Super Star Asian Cuisine
Cassandra Kotnik

Super Star Asian nearly doubled in size last year, but securing a table here — especially on the weekends, when hunger-pained customers line up like dominoes to get their dim sum fix — is never easy. An eclectic mix of Asian families, American groups, couples and intrepid stalwarts with massive hangovers scramble for tables in the chaotic crowd of faces, most of which are buried in bamboo steamers filled with everything from divine shrimp-and-chive dumplings to pudgy lotus-leaf wraps. The dim sum dishes are all wheeled around on darting carts, pushed by solicitous servers who aren't shy about encouraging you to take one of everything. And so you should: Even the chicken feet fly right. Just make sure to hold on to your seat, because the unending stream of cranky customers who want it aren't afraid to stand at your feet and stare you down.

Denver has many restaurants that pimp class and sass, but sometimes nothing soothes the soul like cheap breakfasts with buttery hash browns slapped on the flattop, sandwiches stacked the height of Gary Coleman, pancakes that span the plate and unlimited jolts of java. For all of that and more, there's nowhere better than 20th Street Cafe, an iconic pit stop that opens at daylight and continues plying patrons with throwback eats through the bustling lunch hour. It's a salt-of-the-earth greasy spoon, as every true diner should be, holding down this particular spot of downtown for decades before LoDo even came into being.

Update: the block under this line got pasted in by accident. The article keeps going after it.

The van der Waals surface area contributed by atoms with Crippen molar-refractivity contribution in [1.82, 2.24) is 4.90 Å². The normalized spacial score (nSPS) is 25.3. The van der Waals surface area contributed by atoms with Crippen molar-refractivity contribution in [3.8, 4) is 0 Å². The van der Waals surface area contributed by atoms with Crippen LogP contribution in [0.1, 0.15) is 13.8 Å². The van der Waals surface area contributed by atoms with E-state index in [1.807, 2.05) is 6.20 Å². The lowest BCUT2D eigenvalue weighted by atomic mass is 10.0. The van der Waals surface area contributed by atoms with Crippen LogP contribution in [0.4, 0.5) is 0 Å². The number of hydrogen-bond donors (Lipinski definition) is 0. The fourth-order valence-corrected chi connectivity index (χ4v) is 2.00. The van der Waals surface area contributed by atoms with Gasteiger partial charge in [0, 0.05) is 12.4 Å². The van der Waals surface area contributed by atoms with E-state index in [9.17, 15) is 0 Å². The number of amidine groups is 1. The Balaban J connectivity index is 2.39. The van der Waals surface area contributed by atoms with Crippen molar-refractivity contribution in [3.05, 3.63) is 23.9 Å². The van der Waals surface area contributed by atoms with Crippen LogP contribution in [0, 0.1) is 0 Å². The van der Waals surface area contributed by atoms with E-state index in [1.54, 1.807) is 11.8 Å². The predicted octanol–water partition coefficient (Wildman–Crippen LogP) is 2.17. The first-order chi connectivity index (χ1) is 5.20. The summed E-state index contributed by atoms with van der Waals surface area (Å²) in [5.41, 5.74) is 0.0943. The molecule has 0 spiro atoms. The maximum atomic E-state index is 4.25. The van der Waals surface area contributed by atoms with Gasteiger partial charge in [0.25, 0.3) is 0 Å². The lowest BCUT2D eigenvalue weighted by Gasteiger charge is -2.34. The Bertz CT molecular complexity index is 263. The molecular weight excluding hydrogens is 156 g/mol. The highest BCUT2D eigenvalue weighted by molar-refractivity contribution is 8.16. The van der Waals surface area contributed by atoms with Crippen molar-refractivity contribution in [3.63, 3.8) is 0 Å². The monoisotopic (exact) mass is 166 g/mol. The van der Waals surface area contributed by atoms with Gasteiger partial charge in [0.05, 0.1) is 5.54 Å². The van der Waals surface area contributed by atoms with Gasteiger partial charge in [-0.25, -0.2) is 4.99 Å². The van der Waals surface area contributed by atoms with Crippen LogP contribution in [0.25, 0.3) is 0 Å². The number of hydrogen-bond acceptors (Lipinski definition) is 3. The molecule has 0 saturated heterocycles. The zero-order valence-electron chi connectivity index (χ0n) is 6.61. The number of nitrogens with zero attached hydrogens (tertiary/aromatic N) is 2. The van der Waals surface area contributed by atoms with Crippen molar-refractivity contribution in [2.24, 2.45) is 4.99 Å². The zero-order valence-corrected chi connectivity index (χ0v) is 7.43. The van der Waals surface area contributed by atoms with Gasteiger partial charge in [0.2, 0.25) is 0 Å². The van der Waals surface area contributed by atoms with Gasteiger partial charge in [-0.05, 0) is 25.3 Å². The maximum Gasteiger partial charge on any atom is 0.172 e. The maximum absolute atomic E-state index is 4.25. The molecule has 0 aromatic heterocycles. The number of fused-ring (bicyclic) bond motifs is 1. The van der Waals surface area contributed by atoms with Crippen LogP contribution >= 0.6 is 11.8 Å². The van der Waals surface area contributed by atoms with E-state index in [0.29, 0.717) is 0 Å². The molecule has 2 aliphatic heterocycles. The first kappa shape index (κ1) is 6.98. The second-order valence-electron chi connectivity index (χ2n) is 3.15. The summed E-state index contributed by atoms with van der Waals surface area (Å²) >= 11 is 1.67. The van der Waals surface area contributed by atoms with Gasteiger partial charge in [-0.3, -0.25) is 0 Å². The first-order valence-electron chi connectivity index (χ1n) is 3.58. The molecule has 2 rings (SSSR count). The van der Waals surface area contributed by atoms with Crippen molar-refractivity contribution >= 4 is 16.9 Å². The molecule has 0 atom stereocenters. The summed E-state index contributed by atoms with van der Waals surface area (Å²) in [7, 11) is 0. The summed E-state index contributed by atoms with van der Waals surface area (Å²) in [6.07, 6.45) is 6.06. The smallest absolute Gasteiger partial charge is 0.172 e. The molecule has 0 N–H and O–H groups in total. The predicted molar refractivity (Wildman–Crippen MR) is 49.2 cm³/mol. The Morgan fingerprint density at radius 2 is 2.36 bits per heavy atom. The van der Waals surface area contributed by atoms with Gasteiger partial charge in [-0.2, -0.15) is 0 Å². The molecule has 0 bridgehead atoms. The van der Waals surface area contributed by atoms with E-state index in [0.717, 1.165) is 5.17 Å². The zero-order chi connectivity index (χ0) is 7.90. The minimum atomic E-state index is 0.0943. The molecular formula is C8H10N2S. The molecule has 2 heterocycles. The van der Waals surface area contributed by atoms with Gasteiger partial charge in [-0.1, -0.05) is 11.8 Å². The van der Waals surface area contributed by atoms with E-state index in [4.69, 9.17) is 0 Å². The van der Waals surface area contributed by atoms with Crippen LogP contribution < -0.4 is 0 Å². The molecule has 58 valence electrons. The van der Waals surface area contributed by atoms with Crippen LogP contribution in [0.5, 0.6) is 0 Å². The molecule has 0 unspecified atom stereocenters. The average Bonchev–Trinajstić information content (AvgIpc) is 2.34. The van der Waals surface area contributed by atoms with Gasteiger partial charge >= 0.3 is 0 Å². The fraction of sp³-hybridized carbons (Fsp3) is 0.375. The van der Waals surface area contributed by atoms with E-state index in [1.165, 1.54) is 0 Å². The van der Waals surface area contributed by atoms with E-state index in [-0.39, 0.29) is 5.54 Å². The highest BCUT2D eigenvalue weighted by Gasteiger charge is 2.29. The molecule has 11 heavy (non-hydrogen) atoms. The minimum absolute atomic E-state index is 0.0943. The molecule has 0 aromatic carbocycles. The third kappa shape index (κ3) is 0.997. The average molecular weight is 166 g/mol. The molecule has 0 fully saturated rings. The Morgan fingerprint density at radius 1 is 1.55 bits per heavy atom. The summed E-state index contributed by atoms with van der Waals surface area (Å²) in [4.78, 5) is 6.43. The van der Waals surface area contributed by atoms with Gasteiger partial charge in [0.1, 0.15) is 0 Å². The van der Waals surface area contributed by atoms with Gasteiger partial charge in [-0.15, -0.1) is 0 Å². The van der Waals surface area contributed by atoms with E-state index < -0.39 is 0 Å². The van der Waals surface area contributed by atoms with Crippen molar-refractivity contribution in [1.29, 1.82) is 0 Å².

Combination banh mi from New Saigon Bakery & Deli.
Linnea Covington
Combination banh mi from New Saigon Bakery & Deli.

The Vietnamese bakery and deli that New Saigon opened last year locks its doors at 4 p.m., so you'll need to plan ahead. But you can order two banh mi sandwiches and get change back from a ten — so holding onto them until dinner is mostly a matter of self-control. Then, when the moment strikes, that crusty baguette — the freshest in town — filled with crunchy vegetables, pungent cilantro and your choice of marinated, grilled or cured meats will disappear like a guinea pig confronted by a python. The second sandwich is clearly too much food, but saving it for later just means thinking about nothing but banh mi until then. Besides, order two and you'll be able to try more of the meat fillings, which include sweet, fatty pork belly; barbecued beef; grilled chicken; even sardines. You'll only break between bites to quench the fire from the raw slices of jalapeño. And at this price, getting a boba smoothie to do that job won't break the bank.

Carioca Cafe (Bar Bar)